Location: Endemic Poultry Viral Diseases Research
Project Number: 6040-32000-074-000-D
Project Type: In-House Appropriated
Start Date: Oct 1, 2016
End Date: Sep 30, 2021
1. Characterize the evolution of avian tumor viruses in poultry production systems, including characterizing the effect of vaccination on the evolution of Marek’s disease virus field strains. 1.1. Characterize the effect of vaccination on the evolution of Marek’s disease virus field strains. 1.2. Surveillance for virulent strains of avian tumor viruses in field flocks and development of improved diagnostics for new strains. 2. Identify host-pathogen interactions that drive the transmission of avian herpesviruses, including identifying viral determinants that drive transmission and determining host genetic effects on virus transmission. 2.1. Host and virus gene expression patterns in the skin cells facilitate production of cell-free enveloped infectious virus particles. 2.2. Determine host genetic effect on virus transmission. 3. Elucidate the genetic and biological mechanisms that drive Marek’s disease resistance, including characterizing and defining innate defense mechanisms that contribute to Marek’s disease resistance. 3.1. Define innate defense mechanisms that contribute to Marek’s disease vaccinal synergy. 4. Discover safe and highly effective vaccine platforms that convey protection against avian herpesviruses, including developing a vaccine strain of Marek’s disease virus serotype 1 that is cell free and does not require liquid nitrogen for storage and shipment, and discovering novel Infectious laryngotracheitis virus (ILTV) vaccine platforms that are safe, efficacious, and cost-effective. 4.1. Develop cell-free Marek’s disease vaccine. 4.2. Generate novel infectious laryngotracheitis virus vaccines.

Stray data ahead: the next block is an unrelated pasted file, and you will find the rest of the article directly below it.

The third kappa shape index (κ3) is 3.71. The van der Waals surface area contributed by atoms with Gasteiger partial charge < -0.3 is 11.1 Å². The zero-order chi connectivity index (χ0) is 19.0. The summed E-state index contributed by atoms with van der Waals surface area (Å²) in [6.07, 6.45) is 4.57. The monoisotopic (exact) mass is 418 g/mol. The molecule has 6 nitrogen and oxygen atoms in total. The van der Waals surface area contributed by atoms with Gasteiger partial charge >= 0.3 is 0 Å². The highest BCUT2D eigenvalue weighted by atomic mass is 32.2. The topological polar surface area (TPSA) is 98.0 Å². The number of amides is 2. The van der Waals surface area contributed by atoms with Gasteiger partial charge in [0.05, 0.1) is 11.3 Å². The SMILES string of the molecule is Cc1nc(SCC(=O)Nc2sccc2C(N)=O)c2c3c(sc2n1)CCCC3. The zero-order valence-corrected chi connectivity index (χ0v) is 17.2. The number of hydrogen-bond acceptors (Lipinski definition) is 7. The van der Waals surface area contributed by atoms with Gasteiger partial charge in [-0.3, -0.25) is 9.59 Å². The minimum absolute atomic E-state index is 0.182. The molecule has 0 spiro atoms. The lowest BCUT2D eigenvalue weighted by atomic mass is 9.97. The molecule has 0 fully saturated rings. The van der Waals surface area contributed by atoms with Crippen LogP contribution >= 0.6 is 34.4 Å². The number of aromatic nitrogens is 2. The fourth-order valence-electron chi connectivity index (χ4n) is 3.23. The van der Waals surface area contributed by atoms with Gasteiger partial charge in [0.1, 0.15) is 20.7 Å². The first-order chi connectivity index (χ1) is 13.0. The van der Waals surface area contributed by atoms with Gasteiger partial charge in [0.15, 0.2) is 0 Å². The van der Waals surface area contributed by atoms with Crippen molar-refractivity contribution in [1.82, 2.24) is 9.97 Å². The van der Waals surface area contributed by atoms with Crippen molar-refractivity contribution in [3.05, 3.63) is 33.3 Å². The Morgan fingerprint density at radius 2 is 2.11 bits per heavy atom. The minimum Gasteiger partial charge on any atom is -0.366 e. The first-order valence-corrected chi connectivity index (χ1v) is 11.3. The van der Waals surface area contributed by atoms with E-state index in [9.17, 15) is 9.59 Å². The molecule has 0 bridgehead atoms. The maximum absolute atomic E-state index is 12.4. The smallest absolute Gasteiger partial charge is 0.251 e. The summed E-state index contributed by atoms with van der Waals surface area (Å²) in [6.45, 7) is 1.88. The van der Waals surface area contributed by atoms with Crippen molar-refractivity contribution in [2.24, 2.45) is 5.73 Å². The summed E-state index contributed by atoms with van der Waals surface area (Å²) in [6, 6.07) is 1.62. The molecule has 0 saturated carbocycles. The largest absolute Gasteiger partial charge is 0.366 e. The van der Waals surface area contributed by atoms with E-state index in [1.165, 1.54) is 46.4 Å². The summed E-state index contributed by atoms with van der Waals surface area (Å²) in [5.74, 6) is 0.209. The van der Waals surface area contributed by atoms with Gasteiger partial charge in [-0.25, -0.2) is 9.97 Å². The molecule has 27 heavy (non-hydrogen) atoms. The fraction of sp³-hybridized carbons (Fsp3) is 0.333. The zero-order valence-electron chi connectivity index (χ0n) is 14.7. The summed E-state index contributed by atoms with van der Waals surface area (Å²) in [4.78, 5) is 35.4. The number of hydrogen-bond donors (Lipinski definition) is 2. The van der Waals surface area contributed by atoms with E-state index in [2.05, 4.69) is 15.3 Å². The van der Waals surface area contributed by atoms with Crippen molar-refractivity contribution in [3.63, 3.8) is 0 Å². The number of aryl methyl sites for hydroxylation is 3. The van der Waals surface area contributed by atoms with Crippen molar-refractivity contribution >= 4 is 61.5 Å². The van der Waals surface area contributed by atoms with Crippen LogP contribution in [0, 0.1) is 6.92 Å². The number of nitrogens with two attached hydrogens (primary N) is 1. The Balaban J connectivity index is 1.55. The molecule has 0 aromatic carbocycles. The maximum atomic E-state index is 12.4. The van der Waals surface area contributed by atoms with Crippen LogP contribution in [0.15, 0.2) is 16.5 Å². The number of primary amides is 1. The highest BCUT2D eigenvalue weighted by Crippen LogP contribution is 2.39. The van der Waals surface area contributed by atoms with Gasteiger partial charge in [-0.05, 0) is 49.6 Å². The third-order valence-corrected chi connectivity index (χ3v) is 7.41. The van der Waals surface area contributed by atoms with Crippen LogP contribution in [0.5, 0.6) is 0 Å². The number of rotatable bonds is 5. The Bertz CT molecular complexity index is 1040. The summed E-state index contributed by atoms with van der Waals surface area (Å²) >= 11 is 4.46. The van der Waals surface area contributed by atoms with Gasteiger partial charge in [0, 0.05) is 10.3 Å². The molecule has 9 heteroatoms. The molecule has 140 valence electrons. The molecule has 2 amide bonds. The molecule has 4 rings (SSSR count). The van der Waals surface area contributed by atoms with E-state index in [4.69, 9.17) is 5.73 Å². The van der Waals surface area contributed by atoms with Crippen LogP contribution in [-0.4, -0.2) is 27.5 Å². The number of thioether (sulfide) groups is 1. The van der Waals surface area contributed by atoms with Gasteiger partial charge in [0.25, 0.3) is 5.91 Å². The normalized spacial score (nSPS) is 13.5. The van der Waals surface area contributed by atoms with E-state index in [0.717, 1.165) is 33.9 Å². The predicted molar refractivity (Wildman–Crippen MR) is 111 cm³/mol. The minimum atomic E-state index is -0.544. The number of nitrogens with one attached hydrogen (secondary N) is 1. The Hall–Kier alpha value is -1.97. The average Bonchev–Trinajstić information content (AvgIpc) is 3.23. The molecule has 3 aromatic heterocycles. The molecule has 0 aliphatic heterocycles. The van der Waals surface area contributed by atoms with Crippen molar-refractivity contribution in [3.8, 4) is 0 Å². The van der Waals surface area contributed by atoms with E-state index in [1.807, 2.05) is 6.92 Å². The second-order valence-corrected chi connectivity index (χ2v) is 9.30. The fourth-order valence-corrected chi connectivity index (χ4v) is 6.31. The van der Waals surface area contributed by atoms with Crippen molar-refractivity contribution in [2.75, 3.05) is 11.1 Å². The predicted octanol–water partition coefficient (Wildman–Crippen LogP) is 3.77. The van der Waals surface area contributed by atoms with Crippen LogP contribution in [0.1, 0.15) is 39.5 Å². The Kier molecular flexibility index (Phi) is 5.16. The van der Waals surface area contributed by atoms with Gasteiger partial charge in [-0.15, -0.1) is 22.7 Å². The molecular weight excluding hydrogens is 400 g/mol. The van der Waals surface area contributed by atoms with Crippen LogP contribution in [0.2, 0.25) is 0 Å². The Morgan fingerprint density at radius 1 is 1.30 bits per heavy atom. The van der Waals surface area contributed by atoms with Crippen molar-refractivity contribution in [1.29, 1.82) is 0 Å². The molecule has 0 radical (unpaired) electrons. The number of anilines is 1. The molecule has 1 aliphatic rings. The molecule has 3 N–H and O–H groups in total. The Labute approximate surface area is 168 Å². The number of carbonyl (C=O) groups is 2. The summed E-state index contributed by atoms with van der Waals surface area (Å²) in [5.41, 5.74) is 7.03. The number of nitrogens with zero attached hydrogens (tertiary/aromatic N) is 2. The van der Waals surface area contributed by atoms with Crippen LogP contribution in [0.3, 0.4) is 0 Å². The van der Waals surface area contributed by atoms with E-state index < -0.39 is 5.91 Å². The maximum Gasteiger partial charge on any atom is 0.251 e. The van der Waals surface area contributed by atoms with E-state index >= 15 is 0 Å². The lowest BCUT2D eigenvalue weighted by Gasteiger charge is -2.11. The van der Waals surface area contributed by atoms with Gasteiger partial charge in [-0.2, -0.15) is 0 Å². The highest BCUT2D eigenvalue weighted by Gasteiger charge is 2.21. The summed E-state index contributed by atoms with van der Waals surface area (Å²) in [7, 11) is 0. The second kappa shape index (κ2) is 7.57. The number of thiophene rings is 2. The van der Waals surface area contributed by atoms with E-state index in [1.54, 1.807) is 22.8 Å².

Marek’s disease (MD) and infectious laryngotracheitis (ILT) are agronomically-important diseases of chickens caused by two alphaherpesviruses, Marek’s disease virus (MDV) and infectious laryngotracheitis virus (ILTV), respectively. Although chickens have been vaccinated against these diseases for decades and though highly successful, the vaccines fail to protect against reinfection and transmission. One significant consequence has been the evolution of more virulent MDV field strains in MD-vaccinated flocks. This vicious cycle of virus evolution followed by introduction of new expensive vaccines is not sustainable in the large, expanding, and highly concentrated chicken meat and egg industries. Another shortcoming of MD vaccination is the requirement for storage and transportation of viable vaccine virus in liquid nitrogen. These vaccines are prone to breaks in vaccine control due to improper handling and have restricted usage on a global basis due to the limits of cold chain processes in developing countries. Since current vaccines fail to induce complete immunity, we plan on investigate the role of innate immunity in preventing MDV infection, identify host and virus determinants involved in transmission that undoubtedly play a role in virus evolution, and define the mechanism by which MDV vaccine strains act synergistically in protective immunity. ILTV vaccines are also imperfect and recent research suggests that not only can they revert to virulence by simple bird-to-bird transmission, but also vaccine strains can recombine to generate new virulent strains. There is a need to engineer better modified-live ILT vaccines incapable of reversion to virulence and subunit vaccines incapable of recombination.